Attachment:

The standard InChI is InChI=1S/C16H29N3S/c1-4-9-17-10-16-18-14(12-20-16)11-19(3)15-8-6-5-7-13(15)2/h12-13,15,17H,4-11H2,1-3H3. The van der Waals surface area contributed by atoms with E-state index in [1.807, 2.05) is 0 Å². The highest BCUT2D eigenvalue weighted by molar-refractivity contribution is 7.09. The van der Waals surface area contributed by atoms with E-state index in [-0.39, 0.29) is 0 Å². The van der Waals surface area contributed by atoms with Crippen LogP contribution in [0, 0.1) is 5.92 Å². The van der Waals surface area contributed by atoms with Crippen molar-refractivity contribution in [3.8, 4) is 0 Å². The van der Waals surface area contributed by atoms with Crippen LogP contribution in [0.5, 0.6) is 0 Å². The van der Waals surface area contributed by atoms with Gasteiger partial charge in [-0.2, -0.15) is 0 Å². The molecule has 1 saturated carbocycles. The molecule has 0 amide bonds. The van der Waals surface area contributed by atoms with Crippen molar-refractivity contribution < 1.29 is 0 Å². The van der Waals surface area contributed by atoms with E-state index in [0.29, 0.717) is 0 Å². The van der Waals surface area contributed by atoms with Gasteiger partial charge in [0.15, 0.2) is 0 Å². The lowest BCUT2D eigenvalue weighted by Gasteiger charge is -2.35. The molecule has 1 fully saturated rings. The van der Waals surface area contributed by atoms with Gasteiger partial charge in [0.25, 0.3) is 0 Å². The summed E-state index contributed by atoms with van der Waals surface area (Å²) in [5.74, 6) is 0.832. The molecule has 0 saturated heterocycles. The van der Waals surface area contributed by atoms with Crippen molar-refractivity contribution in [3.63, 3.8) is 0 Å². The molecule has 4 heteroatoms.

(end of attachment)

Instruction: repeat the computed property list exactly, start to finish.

The standard InChI is InChI=1S/C16H29N3S/c1-4-9-17-10-16-18-14(12-20-16)11-19(3)15-8-6-5-7-13(15)2/h12-13,15,17H,4-11H2,1-3H3. The van der Waals surface area contributed by atoms with E-state index in [1.807, 2.05) is 0 Å². The highest BCUT2D eigenvalue weighted by molar-refractivity contribution is 7.09. The van der Waals surface area contributed by atoms with E-state index in [-0.39, 0.29) is 0 Å². The van der Waals surface area contributed by atoms with Crippen LogP contribution in [0, 0.1) is 5.92 Å². The van der Waals surface area contributed by atoms with Crippen molar-refractivity contribution in [3.8, 4) is 0 Å². The van der Waals surface area contributed by atoms with Crippen LogP contribution in [0.5, 0.6) is 0 Å². The van der Waals surface area contributed by atoms with Gasteiger partial charge in [-0.2, -0.15) is 0 Å². The molecule has 1 saturated carbocycles. The molecule has 0 amide bonds. The van der Waals surface area contributed by atoms with Crippen molar-refractivity contribution < 1.29 is 0 Å². The van der Waals surface area contributed by atoms with E-state index in [0.29, 0.717) is 0 Å². The van der Waals surface area contributed by atoms with Gasteiger partial charge in [0.15, 0.2) is 0 Å². The lowest BCUT2D eigenvalue weighted by Gasteiger charge is -2.35. The molecule has 1 fully saturated rings. The van der Waals surface area contributed by atoms with Gasteiger partial charge in [0.25, 0.3) is 0 Å². The summed E-state index contributed by atoms with van der Waals surface area (Å²) in [5.74, 6) is 0.832. The molecule has 0 saturated heterocycles. The van der Waals surface area contributed by atoms with Crippen molar-refractivity contribution in [3.63, 3.8) is 0 Å². The molecule has 4 heteroatoms.